12. The Census form states “The householder is responsible for ensuring that this questionnaire is completed and returned" – please provide details of the legal definition upon which the ONS depends in defining “the householder”
13. Does the Census refer to the “sentient, physical, human being” or the “Legal Fiction/Person” as identified by Birth Certificates, Passports, and other legal documents which have no legal bearing on the sentient, physical, human being?
14. Does the Office for National Statistics expect the sentient human being to complete this Census on behalf of the human being themselves or on behalf of the various paper documents, known as the Legal Fiction/Person, which they represent?
15. Please provide proof of claim that I am a member of the society whose statutes and subsisting regulations you are enforcing.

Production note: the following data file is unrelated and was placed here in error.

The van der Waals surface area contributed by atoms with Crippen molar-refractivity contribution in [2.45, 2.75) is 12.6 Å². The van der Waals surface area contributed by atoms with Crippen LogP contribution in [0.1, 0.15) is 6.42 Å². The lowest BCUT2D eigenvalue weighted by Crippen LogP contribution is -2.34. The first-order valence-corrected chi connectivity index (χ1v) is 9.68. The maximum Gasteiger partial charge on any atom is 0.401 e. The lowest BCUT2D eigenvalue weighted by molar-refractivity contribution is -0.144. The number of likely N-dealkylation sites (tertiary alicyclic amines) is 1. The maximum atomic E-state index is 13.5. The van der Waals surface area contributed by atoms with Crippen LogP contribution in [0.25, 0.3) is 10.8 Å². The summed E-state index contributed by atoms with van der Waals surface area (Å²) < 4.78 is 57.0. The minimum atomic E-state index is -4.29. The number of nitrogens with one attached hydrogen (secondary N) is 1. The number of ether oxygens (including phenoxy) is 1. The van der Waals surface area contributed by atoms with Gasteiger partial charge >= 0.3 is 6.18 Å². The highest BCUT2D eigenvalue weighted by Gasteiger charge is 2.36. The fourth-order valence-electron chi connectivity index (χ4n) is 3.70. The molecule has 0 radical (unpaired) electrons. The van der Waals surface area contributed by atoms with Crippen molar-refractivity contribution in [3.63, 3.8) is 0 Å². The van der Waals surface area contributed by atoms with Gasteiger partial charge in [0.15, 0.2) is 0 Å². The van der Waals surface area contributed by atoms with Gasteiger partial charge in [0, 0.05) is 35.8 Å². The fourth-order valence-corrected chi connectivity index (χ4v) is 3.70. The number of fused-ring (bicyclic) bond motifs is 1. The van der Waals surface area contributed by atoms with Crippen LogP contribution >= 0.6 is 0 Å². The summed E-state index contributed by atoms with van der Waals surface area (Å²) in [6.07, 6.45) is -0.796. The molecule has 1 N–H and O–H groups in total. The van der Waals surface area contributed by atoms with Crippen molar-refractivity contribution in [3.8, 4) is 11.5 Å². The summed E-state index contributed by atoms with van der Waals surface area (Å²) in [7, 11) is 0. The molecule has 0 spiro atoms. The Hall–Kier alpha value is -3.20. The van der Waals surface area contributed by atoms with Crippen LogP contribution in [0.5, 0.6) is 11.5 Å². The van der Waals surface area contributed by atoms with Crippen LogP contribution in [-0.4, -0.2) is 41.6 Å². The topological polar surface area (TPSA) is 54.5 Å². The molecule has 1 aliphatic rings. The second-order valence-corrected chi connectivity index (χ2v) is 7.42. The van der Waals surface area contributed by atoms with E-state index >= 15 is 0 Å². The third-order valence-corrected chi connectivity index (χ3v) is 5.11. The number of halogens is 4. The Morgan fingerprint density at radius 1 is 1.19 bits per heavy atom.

16. Please provide proof of claim that there is a nameable society that I belong to and that the laws covered within any alleged transgressions state that they apply to me within that named society.
17. Please confirm or deny that the census data will not be used directly or indirectly for the service of shareholders in any of the corporations involved in the running of Government Services.
18. Please confirm or deny that the provided information will be used to form profit-making strategies and policies that will affect wellbeing?
19. Since every government database has been hacked, leaked, lost or compromised in some fashion, how exactly can the Office for National Statistics claim data security and protection of the information with any confidence?